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Getting the Pocket Neighborhood Right


Ross Chapin recently presented his ideas on the concept of Pocket Neighborhoods at an Urban Times sponsored workshop in Asheville, N.C. The event, a collaborative venture organized by the Asheville Design Center, drew over 100 design professionals, planners, and members of the public, focused on Chapin's ideas of creating a community designed around the forgotten concepts of neighborliness and well… community. On his website, Chapin provides the following breakdown of pocket neighborhoods:

Pocket neighborhoods are clustered groups of neighboring houses or apartments gathered around a shared open space — a garden courtyard, a pedestrian street, a series of joined backyards, or a reclaimed alley — all of which have a clear sense of territory and shared stewardship. They can be in urban, suburban or rural areas. These are settings where nearby neighbors can easily know one another, where empty nesters and single householders with far-flung families can find friendship or a helping hand nearby, and where children can have shirttail aunties and uncles just beyond their front gate.

Chapin's presentation and ideas are interesting in this time of built environment renaissance. Here we have an architect that's introducing a concept that highlights many of the ideals that Jane Jacobs was so adamant about in her discussions within The Death and Life of Great American Cities while at the same time dismissing the idea that quality development must take place within the city core or exurban fringe.

Chapin's ideas also integrate with one of the trends identified by American Planning Association President Mitchell Silver as it pertains to retrofitting suburbia. What's particularly interesting about the pocket neighborhood concept is that it creates shared space, with amenities for intentional community, while still providing an amazing amount of flexibility in the overall design. The idea builds upon the concepts of alleys and joined backyards which have become instrumental in many discussions of New Urbanist design while working on an extremely small scale (Chapin recommends sizing the neighborhoods at 8 to 12 households making the concept suitable for urban infill development).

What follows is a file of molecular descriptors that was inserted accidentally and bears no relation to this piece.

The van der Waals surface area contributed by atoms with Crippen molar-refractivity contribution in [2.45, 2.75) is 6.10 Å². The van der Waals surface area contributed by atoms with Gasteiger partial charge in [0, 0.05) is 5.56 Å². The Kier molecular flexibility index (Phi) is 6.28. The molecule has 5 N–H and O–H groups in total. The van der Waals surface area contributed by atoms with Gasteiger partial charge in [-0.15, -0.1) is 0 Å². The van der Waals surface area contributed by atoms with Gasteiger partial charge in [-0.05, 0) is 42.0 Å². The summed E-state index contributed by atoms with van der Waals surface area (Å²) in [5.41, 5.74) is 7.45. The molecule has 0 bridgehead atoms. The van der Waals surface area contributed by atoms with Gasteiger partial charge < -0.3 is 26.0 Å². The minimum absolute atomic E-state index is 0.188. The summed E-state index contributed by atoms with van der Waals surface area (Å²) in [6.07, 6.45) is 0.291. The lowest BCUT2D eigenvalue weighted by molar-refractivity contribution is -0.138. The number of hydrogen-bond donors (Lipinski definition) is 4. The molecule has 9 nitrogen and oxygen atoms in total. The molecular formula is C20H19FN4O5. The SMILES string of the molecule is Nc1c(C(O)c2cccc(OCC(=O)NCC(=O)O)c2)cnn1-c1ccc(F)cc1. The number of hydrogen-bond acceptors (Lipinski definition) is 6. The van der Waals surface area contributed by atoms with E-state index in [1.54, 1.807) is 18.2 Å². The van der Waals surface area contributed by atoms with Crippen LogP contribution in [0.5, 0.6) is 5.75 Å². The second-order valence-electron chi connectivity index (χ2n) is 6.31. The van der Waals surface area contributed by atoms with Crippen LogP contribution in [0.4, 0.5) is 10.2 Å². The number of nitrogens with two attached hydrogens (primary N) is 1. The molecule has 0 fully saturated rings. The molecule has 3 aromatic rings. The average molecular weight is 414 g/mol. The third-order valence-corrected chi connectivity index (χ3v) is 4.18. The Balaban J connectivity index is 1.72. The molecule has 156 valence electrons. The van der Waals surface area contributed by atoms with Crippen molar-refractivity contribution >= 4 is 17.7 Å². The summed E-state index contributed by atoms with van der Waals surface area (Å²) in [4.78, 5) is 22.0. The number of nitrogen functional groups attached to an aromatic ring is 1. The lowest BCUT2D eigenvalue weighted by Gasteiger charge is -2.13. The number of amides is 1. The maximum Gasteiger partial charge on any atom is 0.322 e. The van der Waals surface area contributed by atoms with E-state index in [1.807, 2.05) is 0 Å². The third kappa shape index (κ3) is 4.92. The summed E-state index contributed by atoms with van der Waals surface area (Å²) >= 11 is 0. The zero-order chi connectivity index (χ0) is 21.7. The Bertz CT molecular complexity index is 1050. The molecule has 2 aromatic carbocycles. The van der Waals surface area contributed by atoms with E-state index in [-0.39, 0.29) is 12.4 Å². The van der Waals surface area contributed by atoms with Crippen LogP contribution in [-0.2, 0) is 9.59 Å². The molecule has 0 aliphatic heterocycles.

Overall Chapin provides a revision to the concept of subdivision design that offers opportunities to bring together several desirable concepts within the realm of urban planning (including infill development, affordable housing, cluster subdivision design, aging in place, etc.) without forcing development in anyone direction. It's clear that the concept offers a fresh look on how we conceptualize housing. One important linkage that arose at the Asheville event was how pocket neighborhoods can be used with cottages or tiny houses in order to offer a quality of life that focuses on a shared sense of place rather than an abundance of personal space. This aligns with Urban Times author Andrew MacKenzie's discussion of holistic thinking and small house plans. I encourage those interested in the pocket neighborhood concept to check out Chapin's book and his body of work.  His book highlights the key components of creating a pocket neighborhood while helping developers avoid creating cartoons of the concept (Chapin had plenty of examples of poor pocket neighborhood deployment).  As we see more people buck the McMansion trend and head for smaller houses, there may be more of an opportunity to create the type of intentional, well-planned communities that Chapin advocates.